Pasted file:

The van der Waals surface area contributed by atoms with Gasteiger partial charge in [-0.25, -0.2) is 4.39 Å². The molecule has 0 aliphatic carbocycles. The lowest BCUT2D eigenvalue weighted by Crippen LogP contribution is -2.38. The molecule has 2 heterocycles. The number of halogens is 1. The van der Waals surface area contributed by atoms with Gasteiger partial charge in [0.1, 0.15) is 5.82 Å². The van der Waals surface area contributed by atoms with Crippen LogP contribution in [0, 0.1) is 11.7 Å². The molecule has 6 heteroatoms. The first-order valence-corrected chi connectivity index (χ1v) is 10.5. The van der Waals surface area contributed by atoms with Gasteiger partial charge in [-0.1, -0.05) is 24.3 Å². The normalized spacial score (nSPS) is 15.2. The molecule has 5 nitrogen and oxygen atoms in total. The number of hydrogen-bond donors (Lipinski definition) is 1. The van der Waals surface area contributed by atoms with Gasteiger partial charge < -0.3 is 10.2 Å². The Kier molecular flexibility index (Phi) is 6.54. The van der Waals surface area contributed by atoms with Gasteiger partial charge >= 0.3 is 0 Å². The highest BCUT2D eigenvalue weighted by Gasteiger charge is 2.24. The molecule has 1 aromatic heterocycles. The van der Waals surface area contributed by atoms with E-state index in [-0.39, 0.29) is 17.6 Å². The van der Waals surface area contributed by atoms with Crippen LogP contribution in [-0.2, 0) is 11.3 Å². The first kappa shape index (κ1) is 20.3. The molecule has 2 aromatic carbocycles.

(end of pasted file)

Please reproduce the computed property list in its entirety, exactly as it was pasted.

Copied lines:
The van der Waals surface area contributed by atoms with Gasteiger partial charge in [-0.25, -0.2) is 4.39 Å². The molecule has 0 aliphatic carbocycles. The lowest BCUT2D eigenvalue weighted by Crippen LogP contribution is -2.38. The molecule has 2 heterocycles. The number of halogens is 1. The van der Waals surface area contributed by atoms with Gasteiger partial charge in [0.1, 0.15) is 5.82 Å². The van der Waals surface area contributed by atoms with Crippen LogP contribution in [0, 0.1) is 11.7 Å². The molecule has 6 heteroatoms. The first-order valence-corrected chi connectivity index (χ1v) is 10.5. The van der Waals surface area contributed by atoms with Gasteiger partial charge in [-0.1, -0.05) is 24.3 Å². The normalized spacial score (nSPS) is 15.2. The molecule has 5 nitrogen and oxygen atoms in total. The number of hydrogen-bond donors (Lipinski definition) is 1. The van der Waals surface area contributed by atoms with Gasteiger partial charge < -0.3 is 10.2 Å². The Kier molecular flexibility index (Phi) is 6.54. The van der Waals surface area contributed by atoms with Gasteiger partial charge >= 0.3 is 0 Å². The highest BCUT2D eigenvalue weighted by Gasteiger charge is 2.24. The molecule has 1 aromatic heterocycles. The van der Waals surface area contributed by atoms with E-state index in [-0.39, 0.29) is 17.6 Å². The van der Waals surface area contributed by atoms with Crippen LogP contribution in [-0.2, 0) is 11.3 Å². The first kappa shape index (κ1) is 20.3. The molecule has 2 aromatic carbocycles.